His Former Majesty — The U.S. Dollar
What are people saying about the declining U.S. dollar?
The U.S. dollar is falling — and this has global repercussions. While some analysts believe the decline to be a necessary correction, others are less relaxed. The views change from continent to continent — and everyone seems to want to have a say in the debate. Our Read My Lips feature highlights what is at stake for the global economy.
What does the dollar's decline signify to some observers?
“The superpower is living on borrowed money and borrowed time.”
(Martin Wolf, Financial Times columnist, January 2003)
Are economists worried?
“If it falls a moderate amount, that’s a welcome correction.”
(Kenneth Rogoff, IMF Chief Economist, May 2003)
Can the United States afford to be relaxed about its currency?
“The United States should just sit back — and enjoy the fall in the dollar.”
(Jim O’Neill, Head of economics at Goldman Sachs, July 2002)
What used to keep the dollar going?
“What really sustains the dollar is the net export of U.S. capital assets — the purchase by foreigners of stocks, bonds, real estate or whole companies.”
(Gene Epstein, Barron’s columnist, November 2002)
What does the Bush Administration think is a “strong” dollar?
“What you want to be strong is that you want them to see a currency as a good medium of exchange.”
(U.S. Treasury Secretary John Snow, May 2003)
How do the markets react to such a statement?
“I have a short position against the dollar — because I listen to what the Secretary of the Treasury is telling me, so whom am I to stand in the way?”
(George Soros, Chairman of Soros Fund Management, May 2003)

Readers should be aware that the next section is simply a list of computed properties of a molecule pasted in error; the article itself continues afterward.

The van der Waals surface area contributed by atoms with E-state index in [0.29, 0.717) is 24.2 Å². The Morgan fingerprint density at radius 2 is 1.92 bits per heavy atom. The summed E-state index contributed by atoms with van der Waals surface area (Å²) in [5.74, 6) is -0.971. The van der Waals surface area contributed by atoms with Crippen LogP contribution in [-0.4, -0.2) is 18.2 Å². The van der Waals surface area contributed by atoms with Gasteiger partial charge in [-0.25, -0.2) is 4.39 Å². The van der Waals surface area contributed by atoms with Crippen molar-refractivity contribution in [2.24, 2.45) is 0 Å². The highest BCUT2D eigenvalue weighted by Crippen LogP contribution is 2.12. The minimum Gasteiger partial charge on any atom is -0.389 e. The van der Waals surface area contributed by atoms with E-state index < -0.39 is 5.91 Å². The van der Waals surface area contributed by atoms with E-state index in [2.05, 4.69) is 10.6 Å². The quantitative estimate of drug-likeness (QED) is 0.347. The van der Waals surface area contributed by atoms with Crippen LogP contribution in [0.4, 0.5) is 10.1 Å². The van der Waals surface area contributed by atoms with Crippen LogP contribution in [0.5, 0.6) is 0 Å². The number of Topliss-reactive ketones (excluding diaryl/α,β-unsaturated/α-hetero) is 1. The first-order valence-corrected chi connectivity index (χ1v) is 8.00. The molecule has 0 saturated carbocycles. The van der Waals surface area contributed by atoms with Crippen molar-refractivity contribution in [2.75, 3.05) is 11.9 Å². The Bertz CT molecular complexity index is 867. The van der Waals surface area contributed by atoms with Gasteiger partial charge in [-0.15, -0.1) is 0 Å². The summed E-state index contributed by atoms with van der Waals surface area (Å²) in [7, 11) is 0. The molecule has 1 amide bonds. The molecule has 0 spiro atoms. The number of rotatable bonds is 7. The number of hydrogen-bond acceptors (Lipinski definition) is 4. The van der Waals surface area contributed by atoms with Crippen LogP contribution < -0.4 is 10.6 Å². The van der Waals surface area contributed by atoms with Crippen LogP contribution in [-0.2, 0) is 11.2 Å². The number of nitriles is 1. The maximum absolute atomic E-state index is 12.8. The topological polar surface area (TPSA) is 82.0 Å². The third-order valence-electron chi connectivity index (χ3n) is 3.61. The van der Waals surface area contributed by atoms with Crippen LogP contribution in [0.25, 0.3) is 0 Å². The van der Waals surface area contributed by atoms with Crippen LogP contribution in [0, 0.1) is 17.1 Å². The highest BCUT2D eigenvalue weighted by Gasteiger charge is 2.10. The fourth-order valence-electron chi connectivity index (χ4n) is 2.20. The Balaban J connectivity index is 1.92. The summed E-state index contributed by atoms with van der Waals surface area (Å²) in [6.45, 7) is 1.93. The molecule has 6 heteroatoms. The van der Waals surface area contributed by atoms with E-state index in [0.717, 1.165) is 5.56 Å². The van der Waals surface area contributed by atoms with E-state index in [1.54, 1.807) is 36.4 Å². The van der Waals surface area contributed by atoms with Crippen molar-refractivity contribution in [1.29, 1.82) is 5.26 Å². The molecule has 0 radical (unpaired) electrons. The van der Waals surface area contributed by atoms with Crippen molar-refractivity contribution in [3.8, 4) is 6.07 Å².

Why are they so concerned?
“The last Treasury chief who tried to trash the value of what they own in order to squeeze out more export growth was Michael Blumenthal in the unlamented Carter Presidency.”
(Wall Street Journal editorial, May 2003)
How long will the dollar stay down?
“The White House will not be able to encourage a dollar rally until Karl Rove holds a press conference on the subject.”
(David Hale, founder of Chicago-based Hale Advisors, May 2003)
Do South East Asian countries feel the pressure?
“The dollar has depreciated by 25% — in other words, we are earning 25% less.”
(Malaysia’s Prime Minister Mohamad Mahathir, May 2003)
What are they planning to do about it?
“We are strongly tied to the dollar. With the dollar’s decline, it is wise for Indonesia to diversify its reserves into euros.”
(Rizal Ramli, former Indonesian Finance Minister, May 2003)
Who will experience the downside to a weak dollar the most?
“East Asian governments are intervening to limit the relative rise in their currency values — leaving Europe to bear most of the immediate costs of adjustment.”
(Financial Times editorial, May 2003)
How does it affect Europe?
“For Europe’s exporters, it’s like being a jogger, constantly running uphill and against headwinds.”
(Thomas Mayer, Chief European Economist at Deutsche Bank, May 2003)
How does the fall of the dollar affect non-U.S. businesses?
“The weak dollar has had the effect of cutting our upward spurt in half.”
(Nikolaus Schweickart, Chairman of German pharmaceutical company Altana, May 2003)
Why do some people in Africa prefer euros over dollars?
“The most effective means of peaceful protest available to bring the United States to its senses.”
(Sheik Ibrahim Umar Kabo, Head of Nigeria’s Council of Muslim Scholars, April 2003)
And finally, what sums it all up?
“Got a Buck? You’re in luck.”
(McDonald’s TV ad campaign, December 2002)